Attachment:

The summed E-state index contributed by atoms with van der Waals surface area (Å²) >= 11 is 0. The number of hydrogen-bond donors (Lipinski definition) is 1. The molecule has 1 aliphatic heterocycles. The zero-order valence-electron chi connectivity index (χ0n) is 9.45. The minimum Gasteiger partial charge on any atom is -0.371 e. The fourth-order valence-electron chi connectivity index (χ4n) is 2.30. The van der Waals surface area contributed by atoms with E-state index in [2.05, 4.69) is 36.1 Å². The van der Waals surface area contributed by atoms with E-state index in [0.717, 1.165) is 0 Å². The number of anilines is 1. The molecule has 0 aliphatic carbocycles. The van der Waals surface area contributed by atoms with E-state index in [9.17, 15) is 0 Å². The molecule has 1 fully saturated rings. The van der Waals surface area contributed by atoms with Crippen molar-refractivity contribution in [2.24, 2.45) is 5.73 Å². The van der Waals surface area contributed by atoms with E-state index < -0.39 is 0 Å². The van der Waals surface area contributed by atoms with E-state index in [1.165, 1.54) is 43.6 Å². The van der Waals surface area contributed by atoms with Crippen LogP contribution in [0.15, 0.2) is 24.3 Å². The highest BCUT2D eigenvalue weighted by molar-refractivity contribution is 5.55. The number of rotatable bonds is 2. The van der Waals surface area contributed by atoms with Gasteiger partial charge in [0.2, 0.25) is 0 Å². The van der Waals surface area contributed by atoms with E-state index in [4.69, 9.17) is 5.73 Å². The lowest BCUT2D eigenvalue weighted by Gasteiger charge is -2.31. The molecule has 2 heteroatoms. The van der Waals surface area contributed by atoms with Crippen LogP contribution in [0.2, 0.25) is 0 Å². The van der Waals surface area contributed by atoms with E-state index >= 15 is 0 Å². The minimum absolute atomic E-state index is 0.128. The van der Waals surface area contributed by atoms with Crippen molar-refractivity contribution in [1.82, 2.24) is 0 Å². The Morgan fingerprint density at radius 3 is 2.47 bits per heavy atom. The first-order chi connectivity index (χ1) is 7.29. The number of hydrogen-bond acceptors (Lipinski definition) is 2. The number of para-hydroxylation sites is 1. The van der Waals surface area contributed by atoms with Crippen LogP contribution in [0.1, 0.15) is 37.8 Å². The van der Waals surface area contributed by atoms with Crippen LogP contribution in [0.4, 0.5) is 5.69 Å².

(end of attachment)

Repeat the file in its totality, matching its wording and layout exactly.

The summed E-state index contributed by atoms with van der Waals surface area (Å²) >= 11 is 0. The number of hydrogen-bond donors (Lipinski definition) is 1. The molecule has 1 aliphatic heterocycles. The zero-order valence-electron chi connectivity index (χ0n) is 9.45. The minimum Gasteiger partial charge on any atom is -0.371 e. The fourth-order valence-electron chi connectivity index (χ4n) is 2.30. The van der Waals surface area contributed by atoms with E-state index in [2.05, 4.69) is 36.1 Å². The van der Waals surface area contributed by atoms with E-state index in [0.717, 1.165) is 0 Å². The number of anilines is 1. The molecule has 0 aliphatic carbocycles. The van der Waals surface area contributed by atoms with E-state index in [9.17, 15) is 0 Å². The molecule has 1 fully saturated rings. The van der Waals surface area contributed by atoms with Crippen molar-refractivity contribution in [2.24, 2.45) is 5.73 Å². The van der Waals surface area contributed by atoms with E-state index < -0.39 is 0 Å². The van der Waals surface area contributed by atoms with E-state index in [1.165, 1.54) is 43.6 Å². The van der Waals surface area contributed by atoms with Crippen LogP contribution in [0.15, 0.2) is 24.3 Å². The highest BCUT2D eigenvalue weighted by molar-refractivity contribution is 5.55. The number of rotatable bonds is 2. The van der Waals surface area contributed by atoms with Gasteiger partial charge in [0.2, 0.25) is 0 Å². The van der Waals surface area contributed by atoms with E-state index in [4.69, 9.17) is 5.73 Å². The lowest BCUT2D eigenvalue weighted by Gasteiger charge is -2.31. The molecule has 2 heteroatoms. The van der Waals surface area contributed by atoms with Crippen LogP contribution in [0.2, 0.25) is 0 Å². The van der Waals surface area contributed by atoms with E-state index >= 15 is 0 Å². The minimum absolute atomic E-state index is 0.128. The van der Waals surface area contributed by atoms with Crippen molar-refractivity contribution in [1.82, 2.24) is 0 Å². The Morgan fingerprint density at radius 3 is 2.47 bits per heavy atom. The first-order chi connectivity index (χ1) is 7.29. The number of hydrogen-bond acceptors (Lipinski definition) is 2. The number of para-hydroxylation sites is 1. The van der Waals surface area contributed by atoms with Crippen LogP contribution in [0.1, 0.15) is 37.8 Å². The van der Waals surface area contributed by atoms with Crippen LogP contribution in [0.4, 0.5) is 5.69 Å².